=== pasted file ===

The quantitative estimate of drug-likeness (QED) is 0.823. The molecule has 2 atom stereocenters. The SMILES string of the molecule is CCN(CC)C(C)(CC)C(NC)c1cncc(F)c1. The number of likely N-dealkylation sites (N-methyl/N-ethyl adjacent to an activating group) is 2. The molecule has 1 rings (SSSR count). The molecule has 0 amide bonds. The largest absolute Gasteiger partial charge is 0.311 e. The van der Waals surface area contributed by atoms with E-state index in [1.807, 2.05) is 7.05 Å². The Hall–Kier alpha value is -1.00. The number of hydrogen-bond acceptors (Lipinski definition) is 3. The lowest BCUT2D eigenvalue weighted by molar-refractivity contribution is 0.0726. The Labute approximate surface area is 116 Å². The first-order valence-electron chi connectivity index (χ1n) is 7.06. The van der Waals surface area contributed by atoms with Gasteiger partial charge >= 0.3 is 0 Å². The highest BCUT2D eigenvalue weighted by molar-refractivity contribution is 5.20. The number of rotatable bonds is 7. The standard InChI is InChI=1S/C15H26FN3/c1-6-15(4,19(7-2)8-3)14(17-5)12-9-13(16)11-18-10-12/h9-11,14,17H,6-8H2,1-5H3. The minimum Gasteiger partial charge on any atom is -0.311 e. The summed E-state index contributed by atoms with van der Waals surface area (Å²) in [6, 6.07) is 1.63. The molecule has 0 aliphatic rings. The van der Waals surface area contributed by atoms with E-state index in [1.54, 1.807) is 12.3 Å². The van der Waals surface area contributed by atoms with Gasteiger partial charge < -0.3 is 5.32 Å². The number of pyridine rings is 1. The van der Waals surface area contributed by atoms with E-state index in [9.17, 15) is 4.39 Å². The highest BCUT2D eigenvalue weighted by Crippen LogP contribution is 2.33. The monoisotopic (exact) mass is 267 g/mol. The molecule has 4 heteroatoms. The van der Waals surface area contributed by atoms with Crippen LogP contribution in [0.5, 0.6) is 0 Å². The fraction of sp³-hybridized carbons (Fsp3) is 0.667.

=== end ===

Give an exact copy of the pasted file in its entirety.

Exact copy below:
The quantitative estimate of drug-likeness (QED) is 0.823. The molecule has 2 atom stereocenters. The SMILES string of the molecule is CCN(CC)C(C)(CC)C(NC)c1cncc(F)c1. The number of likely N-dealkylation sites (N-methyl/N-ethyl adjacent to an activating group) is 2. The molecule has 1 rings (SSSR count). The molecule has 0 amide bonds. The largest absolute Gasteiger partial charge is 0.311 e. The van der Waals surface area contributed by atoms with E-state index in [1.807, 2.05) is 7.05 Å². The Hall–Kier alpha value is -1.00. The number of hydrogen-bond acceptors (Lipinski definition) is 3. The lowest BCUT2D eigenvalue weighted by molar-refractivity contribution is 0.0726. The Labute approximate surface area is 116 Å². The first-order valence-electron chi connectivity index (χ1n) is 7.06. The van der Waals surface area contributed by atoms with Gasteiger partial charge >= 0.3 is 0 Å². The highest BCUT2D eigenvalue weighted by molar-refractivity contribution is 5.20. The number of rotatable bonds is 7. The standard InChI is InChI=1S/C15H26FN3/c1-6-15(4,19(7-2)8-3)14(17-5)12-9-13(16)11-18-10-12/h9-11,14,17H,6-8H2,1-5H3. The minimum Gasteiger partial charge on any atom is -0.311 e. The summed E-state index contributed by atoms with van der Waals surface area (Å²) in [6, 6.07) is 1.63. The molecule has 0 aliphatic rings. The van der Waals surface area contributed by atoms with E-state index in [1.54, 1.807) is 12.3 Å². The van der Waals surface area contributed by atoms with Gasteiger partial charge < -0.3 is 5.32 Å². The number of pyridine rings is 1. The van der Waals surface area contributed by atoms with E-state index in [9.17, 15) is 4.39 Å². The highest BCUT2D eigenvalue weighted by Crippen LogP contribution is 2.33. The monoisotopic (exact) mass is 267 g/mol. The molecule has 4 heteroatoms. The van der Waals surface area contributed by atoms with Crippen LogP contribution in [0.5, 0.6) is 0 Å². The fraction of sp³-hybridized carbons (Fsp3) is 0.667.